From ending the need for patients to repeat their medical history over and over to enabling e-prescriptions, technology can transform healthcare. But hospitals need WiFi to make it work, writes Sean Larner
The recent news that Jeremy Hunt has unveiled a £260m fund for electronic systems to digitalise patient records and help prevent errors in drug prescriptions is an encouraging step towards achieving a paperless NHS by 2018. The fact that as many as eight per cent of today's hospital prescriptions are inaccurate is frustrating, since the intelligent use of technology can avoid such errors from occurring. More worrying is the fact that in 2012, 11 people died from erroneous NHS prescriptions, highlighting the huge pressure faced by hospitals to support those in need.
Hunt's decision to boost the use of electronic patient records is a reassuring sign of recognition that the NHS is struggling under its current administrative system. This action signals a clear commitment from the government to help hospitals embrace technology in order to cut clerical costs and to reduce the chance of potentially dangerous prescriptions due to misplaced medical notes. Ultimately, the aim is to deliver better patient care and improve their overall hospital experience.
High-speed wireless technology will be central to facilitating this plan, as it will allow hospitals to introduce bring-your-own-device (BYOD) schemes, giving medical staff paperless access to patient information at any location within the hospital. Mr Hunt's gesture is timely, but institutions will need powerful wireless infrastructures to really see a difference.
For example Ashford Hospital in Middlesex and St. Peter's Hospital in Surrey have both adopted wireless networks - generating new ways of approaching patient care and achieving clinical excellence, but also in helping to navigate more efficient use of hospital resources. The use of mobile technology has really transformed the nature of bedside care.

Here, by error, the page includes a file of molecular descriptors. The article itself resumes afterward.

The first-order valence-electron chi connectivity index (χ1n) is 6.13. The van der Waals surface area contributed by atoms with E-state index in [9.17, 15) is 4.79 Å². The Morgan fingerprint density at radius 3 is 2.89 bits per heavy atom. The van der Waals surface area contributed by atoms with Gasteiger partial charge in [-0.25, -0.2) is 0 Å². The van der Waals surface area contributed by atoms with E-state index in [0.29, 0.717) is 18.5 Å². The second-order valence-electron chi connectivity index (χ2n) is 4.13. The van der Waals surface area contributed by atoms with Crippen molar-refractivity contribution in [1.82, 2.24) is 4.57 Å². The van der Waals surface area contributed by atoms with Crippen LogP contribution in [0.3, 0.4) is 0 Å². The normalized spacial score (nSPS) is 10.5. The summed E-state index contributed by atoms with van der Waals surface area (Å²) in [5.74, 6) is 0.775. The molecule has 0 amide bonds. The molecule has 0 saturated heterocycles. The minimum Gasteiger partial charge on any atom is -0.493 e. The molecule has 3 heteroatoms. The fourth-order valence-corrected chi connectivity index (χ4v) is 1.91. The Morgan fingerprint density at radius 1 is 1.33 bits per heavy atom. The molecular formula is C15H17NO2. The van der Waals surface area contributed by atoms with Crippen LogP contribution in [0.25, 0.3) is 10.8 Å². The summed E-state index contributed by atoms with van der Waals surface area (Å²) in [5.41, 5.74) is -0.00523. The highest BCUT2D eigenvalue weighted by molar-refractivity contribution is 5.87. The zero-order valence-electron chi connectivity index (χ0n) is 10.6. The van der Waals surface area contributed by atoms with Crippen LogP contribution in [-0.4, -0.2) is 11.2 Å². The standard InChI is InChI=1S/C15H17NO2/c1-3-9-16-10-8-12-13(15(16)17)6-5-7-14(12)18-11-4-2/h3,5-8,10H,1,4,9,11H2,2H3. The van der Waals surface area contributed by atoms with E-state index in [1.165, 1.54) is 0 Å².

Patients can find it exhausting to have to repeat entire medical histories to several attending doctors over longer hospital-stays. At Ashford and St. Peter's Hospitals, doctors have workstations on wheels with laptops connected to the IT network via wireless. This streamlines processes by enabling nursing staff to show patients X-rays during morning rounds, issue e-prescriptions or order tests on the spot, instead of waiting until the end of the ward round. Patients get the tests faster and can then see the results immediately on the screen, while all of their updated personal data is centralised via a secure intranet and available at the touch of a screen. Staff productivity is improved, as is patient satisfaction and the reliability of results.
The BYOD trend has begun to make its presence felt in the NHS, as staff want to use their own devices when working across the hospital. This practice makes life easier for staff as they are able to instantly update patient records more accurately – turning a filing cabinet of notes into a handy mobile device. Given that most people now use portable devices in their everyday lives, this technical familiarity translates well into the work environment, and will help prevent mistakes happening in future. Wireless networking makes this trend straightforward to accommodate, without compromising IT security.
Hunt's commitment to achieving a paperless NHS by 2018, and his latest investment form an important stepping stone to helping more hospitals utilise technologies to increase efficiency and reduce administrative errors. We want to make healthcare more efficient today, but we also want to help create a sustainable working environment for healthcare institutions for the future.
Sean Larner is international VP at Xirrus